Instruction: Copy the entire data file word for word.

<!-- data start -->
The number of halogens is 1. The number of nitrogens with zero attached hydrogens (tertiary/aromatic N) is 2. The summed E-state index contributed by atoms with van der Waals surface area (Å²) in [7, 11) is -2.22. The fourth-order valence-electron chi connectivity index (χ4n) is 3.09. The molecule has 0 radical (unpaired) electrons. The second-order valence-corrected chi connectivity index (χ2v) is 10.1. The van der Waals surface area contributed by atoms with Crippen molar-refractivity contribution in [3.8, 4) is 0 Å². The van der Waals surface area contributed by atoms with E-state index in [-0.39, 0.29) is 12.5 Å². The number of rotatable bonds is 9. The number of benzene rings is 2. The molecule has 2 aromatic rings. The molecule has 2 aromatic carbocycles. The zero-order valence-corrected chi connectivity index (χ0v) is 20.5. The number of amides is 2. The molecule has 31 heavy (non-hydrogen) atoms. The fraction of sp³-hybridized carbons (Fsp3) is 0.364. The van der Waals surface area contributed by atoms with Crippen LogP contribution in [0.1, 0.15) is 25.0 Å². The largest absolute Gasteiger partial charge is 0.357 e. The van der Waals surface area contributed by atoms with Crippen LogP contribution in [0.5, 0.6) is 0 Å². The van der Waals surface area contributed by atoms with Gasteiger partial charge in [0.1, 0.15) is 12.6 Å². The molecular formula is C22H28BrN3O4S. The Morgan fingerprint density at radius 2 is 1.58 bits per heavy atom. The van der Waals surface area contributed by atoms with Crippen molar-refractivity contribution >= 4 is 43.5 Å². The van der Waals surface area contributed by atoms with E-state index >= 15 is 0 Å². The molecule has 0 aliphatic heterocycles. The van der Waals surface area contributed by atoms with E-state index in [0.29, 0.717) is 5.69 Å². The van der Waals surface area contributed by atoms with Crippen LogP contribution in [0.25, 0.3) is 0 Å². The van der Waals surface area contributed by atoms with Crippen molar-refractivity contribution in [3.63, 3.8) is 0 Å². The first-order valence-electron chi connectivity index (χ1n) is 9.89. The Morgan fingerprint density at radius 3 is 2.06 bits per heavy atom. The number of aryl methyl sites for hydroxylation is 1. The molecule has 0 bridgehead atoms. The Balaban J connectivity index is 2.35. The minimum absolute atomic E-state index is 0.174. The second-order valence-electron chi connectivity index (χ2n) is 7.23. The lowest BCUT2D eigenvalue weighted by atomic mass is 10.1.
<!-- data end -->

The number of halogens is 1. The number of nitrogens with zero attached hydrogens (tertiary/aromatic N) is 2. The summed E-state index contributed by atoms with van der Waals surface area (Å²) in [7, 11) is -2.22. The fourth-order valence-electron chi connectivity index (χ4n) is 3.09. The molecule has 0 radical (unpaired) electrons. The second-order valence-corrected chi connectivity index (χ2v) is 10.1. The van der Waals surface area contributed by atoms with Crippen molar-refractivity contribution in [3.8, 4) is 0 Å². The van der Waals surface area contributed by atoms with E-state index in [-0.39, 0.29) is 12.5 Å². The number of rotatable bonds is 9. The number of benzene rings is 2. The molecule has 2 aromatic rings. The molecule has 2 aromatic carbocycles. The zero-order valence-corrected chi connectivity index (χ0v) is 20.5. The number of amides is 2. The molecule has 31 heavy (non-hydrogen) atoms. The fraction of sp³-hybridized carbons (Fsp3) is 0.364. The van der Waals surface area contributed by atoms with Crippen LogP contribution in [0.1, 0.15) is 25.0 Å². The largest absolute Gasteiger partial charge is 0.357 e. The van der Waals surface area contributed by atoms with Crippen LogP contribution in [0.5, 0.6) is 0 Å². The van der Waals surface area contributed by atoms with Gasteiger partial charge in [0.1, 0.15) is 12.6 Å². The molecular formula is C22H28BrN3O4S. The Morgan fingerprint density at radius 2 is 1.58 bits per heavy atom. The van der Waals surface area contributed by atoms with Crippen molar-refractivity contribution >= 4 is 43.5 Å². The van der Waals surface area contributed by atoms with E-state index >= 15 is 0 Å². The molecule has 0 aliphatic heterocycles. The van der Waals surface area contributed by atoms with E-state index in [0.29, 0.717) is 5.69 Å². The van der Waals surface area contributed by atoms with Crippen LogP contribution in [0.25, 0.3) is 0 Å². The van der Waals surface area contributed by atoms with Crippen molar-refractivity contribution in [3.63, 3.8) is 0 Å². The first-order valence-electron chi connectivity index (χ1n) is 9.89. The Morgan fingerprint density at radius 3 is 2.06 bits per heavy atom. The number of aryl methyl sites for hydroxylation is 1. The molecule has 0 bridgehead atoms. The Balaban J connectivity index is 2.35. The minimum absolute atomic E-state index is 0.174. The second-order valence-electron chi connectivity index (χ2n) is 7.23. The lowest BCUT2D eigenvalue weighted by atomic mass is 10.1.